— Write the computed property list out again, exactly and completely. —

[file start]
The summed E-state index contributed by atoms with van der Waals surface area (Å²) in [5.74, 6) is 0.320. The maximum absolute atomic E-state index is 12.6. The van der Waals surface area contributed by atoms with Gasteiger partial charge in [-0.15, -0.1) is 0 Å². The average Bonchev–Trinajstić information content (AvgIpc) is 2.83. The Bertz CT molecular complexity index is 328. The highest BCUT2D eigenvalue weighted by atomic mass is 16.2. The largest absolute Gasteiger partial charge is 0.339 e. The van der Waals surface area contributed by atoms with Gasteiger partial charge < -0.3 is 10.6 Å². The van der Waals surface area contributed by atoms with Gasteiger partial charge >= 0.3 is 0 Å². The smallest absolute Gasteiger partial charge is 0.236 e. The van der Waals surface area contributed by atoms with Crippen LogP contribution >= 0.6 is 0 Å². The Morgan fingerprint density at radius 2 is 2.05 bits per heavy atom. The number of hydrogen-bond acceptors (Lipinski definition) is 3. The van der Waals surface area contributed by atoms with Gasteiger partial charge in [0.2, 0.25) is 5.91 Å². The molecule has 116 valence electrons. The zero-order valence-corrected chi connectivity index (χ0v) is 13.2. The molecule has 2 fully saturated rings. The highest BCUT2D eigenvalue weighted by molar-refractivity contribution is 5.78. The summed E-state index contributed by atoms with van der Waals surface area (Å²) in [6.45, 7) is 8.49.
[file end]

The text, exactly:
The summed E-state index contributed by atoms with van der Waals surface area (Å²) in [5.74, 6) is 0.320. The maximum absolute atomic E-state index is 12.6. The van der Waals surface area contributed by atoms with Gasteiger partial charge in [-0.15, -0.1) is 0 Å². The average Bonchev–Trinajstić information content (AvgIpc) is 2.83. The Bertz CT molecular complexity index is 328. The highest BCUT2D eigenvalue weighted by atomic mass is 16.2. The largest absolute Gasteiger partial charge is 0.339 e. The van der Waals surface area contributed by atoms with Gasteiger partial charge < -0.3 is 10.6 Å². The van der Waals surface area contributed by atoms with Gasteiger partial charge >= 0.3 is 0 Å². The smallest absolute Gasteiger partial charge is 0.236 e. The van der Waals surface area contributed by atoms with Crippen LogP contribution >= 0.6 is 0 Å². The Morgan fingerprint density at radius 2 is 2.05 bits per heavy atom. The number of hydrogen-bond acceptors (Lipinski definition) is 3. The van der Waals surface area contributed by atoms with Gasteiger partial charge in [0.2, 0.25) is 5.91 Å². The molecule has 116 valence electrons. The zero-order valence-corrected chi connectivity index (χ0v) is 13.2. The molecule has 2 fully saturated rings. The highest BCUT2D eigenvalue weighted by molar-refractivity contribution is 5.78. The summed E-state index contributed by atoms with van der Waals surface area (Å²) in [6.45, 7) is 8.49.